Even as acceptance of personal devices in the workplace soars in the past three-quarters across all businesses, fewer than forty percent have any kind of BYOD policy in place. A lack of policy doesn’t mean that workers aren’t accessing your corporate network via their personal devices. A lack of BYOD policy simply means that your IT department isn’t monitoring or controlling it, putting your systems at serious risk.
When drafting BYOD policies, many companies address devices like cell phones and tablet computers, but often neglect other connectable devices, such as wearable tech. In 2014, 19 million connectable wearable tech products were shipped to consumers worldwide. By the year 2018, this number is expected to escalate to a whopping 119 million. Your BYOD policy needs to address these devices before these products permeate the workplace — as well as your systems and network.
What is Wearable Tech?
Wearable tech is defined as any clothing and/or accessory that features the potential to connect to the Internet or to a network via Internet connection. Wearable tech includes shirts, shoes, watches, glasses, and other wearable apparel and accessories that feature connectivity, but these devices can also capable of recording video and audio, communicating via messaging or voice technologies, and more. These additional features need to be factored into a BYOD policy — such as when, where, and if employees are allowed to record things like private meetings or products in development. If employees are allowed to record, when, where, how, and with whom are they allowed to share? For example, is it okay to tape a meeting, but not to share it via email? Consider all of the capabilities of connected devices when drafting BYOD policies.
The Challenges of Including Wearable Tech in the IT Infrastructure
One of the most impactful changes of including wearable tech in your IT infrastructure is the cost. Most companies are still working on compatibility issues associated with the influx of Android, Apple, BlackBerry, and Windows Phones on their systems. Now they will need to address a whole new set of devices, operating systems, and apps. In many cases, developers will need to produce new versions of the business’ apps in order to enable wearable devices to access the network, collaborate with other workers, or serve the customers.
In addition to the costs associated with wearable tech, IT departments will need to consider issues of compliance. When dealing with sensitive and/or regulated data, some wearable tech might not meet the minimum requirements necessary to comply with regulations.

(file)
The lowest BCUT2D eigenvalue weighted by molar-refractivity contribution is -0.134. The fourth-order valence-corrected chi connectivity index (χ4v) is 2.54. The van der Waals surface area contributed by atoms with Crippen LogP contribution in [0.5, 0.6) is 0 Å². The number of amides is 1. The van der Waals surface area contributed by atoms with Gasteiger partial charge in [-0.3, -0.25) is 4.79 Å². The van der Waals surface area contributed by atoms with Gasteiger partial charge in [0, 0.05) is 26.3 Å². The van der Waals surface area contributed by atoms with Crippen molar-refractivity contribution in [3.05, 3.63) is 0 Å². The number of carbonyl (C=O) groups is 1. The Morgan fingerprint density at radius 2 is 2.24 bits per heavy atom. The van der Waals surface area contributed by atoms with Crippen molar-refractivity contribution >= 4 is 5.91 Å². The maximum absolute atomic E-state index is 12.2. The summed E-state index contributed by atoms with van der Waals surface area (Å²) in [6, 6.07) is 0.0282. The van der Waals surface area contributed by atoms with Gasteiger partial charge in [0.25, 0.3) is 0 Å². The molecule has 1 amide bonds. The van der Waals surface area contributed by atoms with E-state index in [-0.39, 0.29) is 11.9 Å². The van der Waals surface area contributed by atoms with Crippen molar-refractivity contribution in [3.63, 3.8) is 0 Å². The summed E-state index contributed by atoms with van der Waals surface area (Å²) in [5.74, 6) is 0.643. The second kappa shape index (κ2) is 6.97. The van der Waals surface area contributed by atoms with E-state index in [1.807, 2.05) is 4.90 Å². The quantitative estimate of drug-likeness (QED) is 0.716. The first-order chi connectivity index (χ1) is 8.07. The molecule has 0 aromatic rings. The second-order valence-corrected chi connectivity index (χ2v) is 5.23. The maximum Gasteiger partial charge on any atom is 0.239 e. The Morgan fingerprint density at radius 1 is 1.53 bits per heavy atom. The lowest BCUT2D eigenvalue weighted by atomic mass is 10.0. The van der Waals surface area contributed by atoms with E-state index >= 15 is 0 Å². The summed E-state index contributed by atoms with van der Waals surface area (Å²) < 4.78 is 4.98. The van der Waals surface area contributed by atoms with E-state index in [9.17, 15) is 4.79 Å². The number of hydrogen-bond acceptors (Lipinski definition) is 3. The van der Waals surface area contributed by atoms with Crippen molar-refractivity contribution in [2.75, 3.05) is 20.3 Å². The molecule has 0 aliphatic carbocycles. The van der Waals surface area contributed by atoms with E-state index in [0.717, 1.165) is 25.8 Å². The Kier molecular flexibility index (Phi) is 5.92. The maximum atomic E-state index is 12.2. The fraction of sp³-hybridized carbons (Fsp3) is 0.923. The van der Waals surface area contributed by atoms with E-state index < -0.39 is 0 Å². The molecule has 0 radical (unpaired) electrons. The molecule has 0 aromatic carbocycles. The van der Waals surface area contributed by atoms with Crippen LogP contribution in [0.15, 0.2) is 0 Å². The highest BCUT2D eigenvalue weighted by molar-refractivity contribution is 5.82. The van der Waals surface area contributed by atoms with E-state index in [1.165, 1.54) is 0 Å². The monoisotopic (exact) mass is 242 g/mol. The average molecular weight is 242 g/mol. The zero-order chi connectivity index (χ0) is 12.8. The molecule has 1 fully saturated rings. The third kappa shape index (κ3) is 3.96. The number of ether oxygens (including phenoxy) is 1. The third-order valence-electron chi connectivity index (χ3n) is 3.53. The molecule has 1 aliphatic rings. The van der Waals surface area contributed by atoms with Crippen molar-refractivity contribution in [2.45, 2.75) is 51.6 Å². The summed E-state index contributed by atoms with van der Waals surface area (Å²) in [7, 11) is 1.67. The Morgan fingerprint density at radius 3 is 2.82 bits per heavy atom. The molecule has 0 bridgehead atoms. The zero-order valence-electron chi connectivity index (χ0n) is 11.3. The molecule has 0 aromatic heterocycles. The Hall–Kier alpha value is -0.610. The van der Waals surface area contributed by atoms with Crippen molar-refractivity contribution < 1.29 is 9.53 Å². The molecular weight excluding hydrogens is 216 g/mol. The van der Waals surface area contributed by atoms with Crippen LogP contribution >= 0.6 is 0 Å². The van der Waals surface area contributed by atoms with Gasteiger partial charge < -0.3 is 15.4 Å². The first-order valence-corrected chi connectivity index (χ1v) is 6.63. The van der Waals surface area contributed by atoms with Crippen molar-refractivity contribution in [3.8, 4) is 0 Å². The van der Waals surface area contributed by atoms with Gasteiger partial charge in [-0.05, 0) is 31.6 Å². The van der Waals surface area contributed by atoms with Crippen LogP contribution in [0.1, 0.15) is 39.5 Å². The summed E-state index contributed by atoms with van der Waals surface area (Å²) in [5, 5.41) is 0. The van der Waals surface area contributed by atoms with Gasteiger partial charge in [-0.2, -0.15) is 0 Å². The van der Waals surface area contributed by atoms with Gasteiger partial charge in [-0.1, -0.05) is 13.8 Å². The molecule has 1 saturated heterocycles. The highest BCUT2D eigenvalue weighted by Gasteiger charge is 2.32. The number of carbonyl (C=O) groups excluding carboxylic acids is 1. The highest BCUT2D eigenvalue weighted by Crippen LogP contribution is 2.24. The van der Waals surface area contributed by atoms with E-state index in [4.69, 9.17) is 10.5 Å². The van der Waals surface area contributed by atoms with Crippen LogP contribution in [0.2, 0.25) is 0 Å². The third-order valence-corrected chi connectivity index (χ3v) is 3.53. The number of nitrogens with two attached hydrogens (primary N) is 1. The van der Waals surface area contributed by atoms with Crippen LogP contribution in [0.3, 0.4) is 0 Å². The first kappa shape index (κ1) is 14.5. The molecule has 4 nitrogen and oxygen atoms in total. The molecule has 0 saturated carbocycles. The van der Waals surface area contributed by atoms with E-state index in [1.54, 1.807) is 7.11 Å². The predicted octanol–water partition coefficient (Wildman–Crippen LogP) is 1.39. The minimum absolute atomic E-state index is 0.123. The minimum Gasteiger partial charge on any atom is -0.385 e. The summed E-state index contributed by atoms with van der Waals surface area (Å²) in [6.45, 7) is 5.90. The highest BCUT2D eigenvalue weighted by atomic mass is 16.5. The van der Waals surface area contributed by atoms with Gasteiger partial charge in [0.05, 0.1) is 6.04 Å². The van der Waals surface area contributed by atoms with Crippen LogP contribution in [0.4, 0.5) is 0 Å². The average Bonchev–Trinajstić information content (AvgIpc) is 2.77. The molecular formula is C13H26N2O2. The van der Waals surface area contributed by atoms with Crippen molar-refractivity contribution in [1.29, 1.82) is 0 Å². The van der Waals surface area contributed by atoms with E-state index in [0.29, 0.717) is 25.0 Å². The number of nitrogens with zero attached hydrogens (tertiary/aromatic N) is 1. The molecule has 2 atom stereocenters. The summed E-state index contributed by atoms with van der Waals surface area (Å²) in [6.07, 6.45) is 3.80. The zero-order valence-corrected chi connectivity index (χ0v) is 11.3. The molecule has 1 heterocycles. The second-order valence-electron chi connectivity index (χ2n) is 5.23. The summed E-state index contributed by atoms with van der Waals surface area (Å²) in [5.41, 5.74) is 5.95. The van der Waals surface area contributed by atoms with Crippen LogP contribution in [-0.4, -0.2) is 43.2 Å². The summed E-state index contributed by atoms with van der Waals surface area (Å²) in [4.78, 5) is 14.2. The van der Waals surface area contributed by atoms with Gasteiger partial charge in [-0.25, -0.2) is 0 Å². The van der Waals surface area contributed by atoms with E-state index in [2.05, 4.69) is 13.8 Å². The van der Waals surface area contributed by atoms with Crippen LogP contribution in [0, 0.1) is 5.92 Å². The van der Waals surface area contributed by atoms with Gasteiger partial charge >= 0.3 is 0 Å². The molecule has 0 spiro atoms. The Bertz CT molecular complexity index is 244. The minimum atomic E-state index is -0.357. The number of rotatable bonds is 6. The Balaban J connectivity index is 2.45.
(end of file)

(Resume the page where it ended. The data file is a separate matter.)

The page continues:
Just as with other mobile devices, wearable tech and other IoT devices are subject to more loss, theft, breakage, and other issues associated with mobility. IT will need a way to monitor the devices, authenticate users accessing systems via those devices, and wipe data remotely or lock down the wearable tech if the item becomes lost or gets stolen.
Which brings us to our last issue — mobile security threats. Eighty-seven percent of IT managers worry about careless workers and their mobile devices. Wearable tech is no different in this regard than smartphones and tablets. Additionally, the IoT is ripe new territory for hackers and hactivists looking for an easy in. Most wearable tech lacks the stringent security that is inherent in most mobile devices built for corporate use (such as a BlackBerry).
Why Wearable Tech Should be Addressed in All BYOD Policies
Even if the policy is simply to ban the wearing and system access by wearable tech due to mobile security threats, all BYOD policies need to address the issue. Decide what devices will be allowed, what level of access they will be offered, what apps can be installed on the devices, and which workers will be allowed access to systems via wearable tech. Also, determine whether you will empower these devices with apps, or what third-party apps will be allowed to be used. Most of the same issues that affect other mobile devices, like phones, also apply to wearable tech.
Learn more about the latest threats that need to be covered in your BYOD policy when you watch our webinar: How to Add Advanced Threat Detection to Your MDM.